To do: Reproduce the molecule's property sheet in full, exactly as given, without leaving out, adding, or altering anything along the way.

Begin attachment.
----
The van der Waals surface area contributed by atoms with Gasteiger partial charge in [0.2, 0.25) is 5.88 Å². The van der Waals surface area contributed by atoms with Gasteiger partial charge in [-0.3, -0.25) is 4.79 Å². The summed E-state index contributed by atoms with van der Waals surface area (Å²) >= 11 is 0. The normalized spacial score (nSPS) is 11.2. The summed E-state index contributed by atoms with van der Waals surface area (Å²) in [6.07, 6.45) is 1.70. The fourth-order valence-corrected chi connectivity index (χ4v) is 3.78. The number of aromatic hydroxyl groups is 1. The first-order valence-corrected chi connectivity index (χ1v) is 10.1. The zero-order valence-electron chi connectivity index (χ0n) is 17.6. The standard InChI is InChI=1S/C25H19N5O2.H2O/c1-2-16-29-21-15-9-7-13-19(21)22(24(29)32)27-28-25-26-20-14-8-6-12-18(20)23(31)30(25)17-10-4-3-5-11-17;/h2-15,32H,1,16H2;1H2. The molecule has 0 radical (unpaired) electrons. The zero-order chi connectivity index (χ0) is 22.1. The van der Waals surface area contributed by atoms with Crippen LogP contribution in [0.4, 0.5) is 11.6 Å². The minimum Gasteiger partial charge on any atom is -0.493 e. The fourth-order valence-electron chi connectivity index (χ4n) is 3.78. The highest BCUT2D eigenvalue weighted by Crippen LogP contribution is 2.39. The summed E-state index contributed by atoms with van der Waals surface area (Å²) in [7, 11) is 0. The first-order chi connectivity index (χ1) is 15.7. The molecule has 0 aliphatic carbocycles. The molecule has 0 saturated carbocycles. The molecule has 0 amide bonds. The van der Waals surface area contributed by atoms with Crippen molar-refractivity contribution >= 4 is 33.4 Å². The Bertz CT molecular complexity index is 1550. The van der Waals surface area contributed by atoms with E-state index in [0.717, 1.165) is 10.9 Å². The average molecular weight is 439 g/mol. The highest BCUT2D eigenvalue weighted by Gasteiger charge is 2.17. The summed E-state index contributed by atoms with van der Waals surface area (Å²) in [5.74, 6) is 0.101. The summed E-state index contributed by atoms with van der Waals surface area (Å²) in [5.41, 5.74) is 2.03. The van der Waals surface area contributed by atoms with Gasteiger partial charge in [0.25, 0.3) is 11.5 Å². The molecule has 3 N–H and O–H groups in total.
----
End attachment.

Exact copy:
The van der Waals surface area contributed by atoms with Gasteiger partial charge in [0.2, 0.25) is 5.88 Å². The van der Waals surface area contributed by atoms with Gasteiger partial charge in [-0.3, -0.25) is 4.79 Å². The summed E-state index contributed by atoms with van der Waals surface area (Å²) >= 11 is 0. The normalized spacial score (nSPS) is 11.2. The summed E-state index contributed by atoms with van der Waals surface area (Å²) in [6.07, 6.45) is 1.70. The fourth-order valence-corrected chi connectivity index (χ4v) is 3.78. The number of aromatic hydroxyl groups is 1. The first-order valence-corrected chi connectivity index (χ1v) is 10.1. The zero-order valence-electron chi connectivity index (χ0n) is 17.6. The standard InChI is InChI=1S/C25H19N5O2.H2O/c1-2-16-29-21-15-9-7-13-19(21)22(24(29)32)27-28-25-26-20-14-8-6-12-18(20)23(31)30(25)17-10-4-3-5-11-17;/h2-15,32H,1,16H2;1H2. The molecule has 0 radical (unpaired) electrons. The zero-order chi connectivity index (χ0) is 22.1. The van der Waals surface area contributed by atoms with Crippen LogP contribution in [0.4, 0.5) is 11.6 Å². The minimum Gasteiger partial charge on any atom is -0.493 e. The fourth-order valence-electron chi connectivity index (χ4n) is 3.78. The highest BCUT2D eigenvalue weighted by Crippen LogP contribution is 2.39. The summed E-state index contributed by atoms with van der Waals surface area (Å²) in [7, 11) is 0. The first-order chi connectivity index (χ1) is 15.7. The molecule has 0 aliphatic carbocycles. The molecule has 0 saturated carbocycles. The molecule has 0 amide bonds. The van der Waals surface area contributed by atoms with Crippen molar-refractivity contribution >= 4 is 33.4 Å². The Bertz CT molecular complexity index is 1550. The van der Waals surface area contributed by atoms with E-state index in [0.717, 1.165) is 10.9 Å². The average molecular weight is 439 g/mol. The highest BCUT2D eigenvalue weighted by Gasteiger charge is 2.17. The summed E-state index contributed by atoms with van der Waals surface area (Å²) in [5.74, 6) is 0.101. The summed E-state index contributed by atoms with van der Waals surface area (Å²) in [5.41, 5.74) is 2.03. The van der Waals surface area contributed by atoms with Gasteiger partial charge in [0.25, 0.3) is 11.5 Å². The molecule has 3 N–H and O–H groups in total.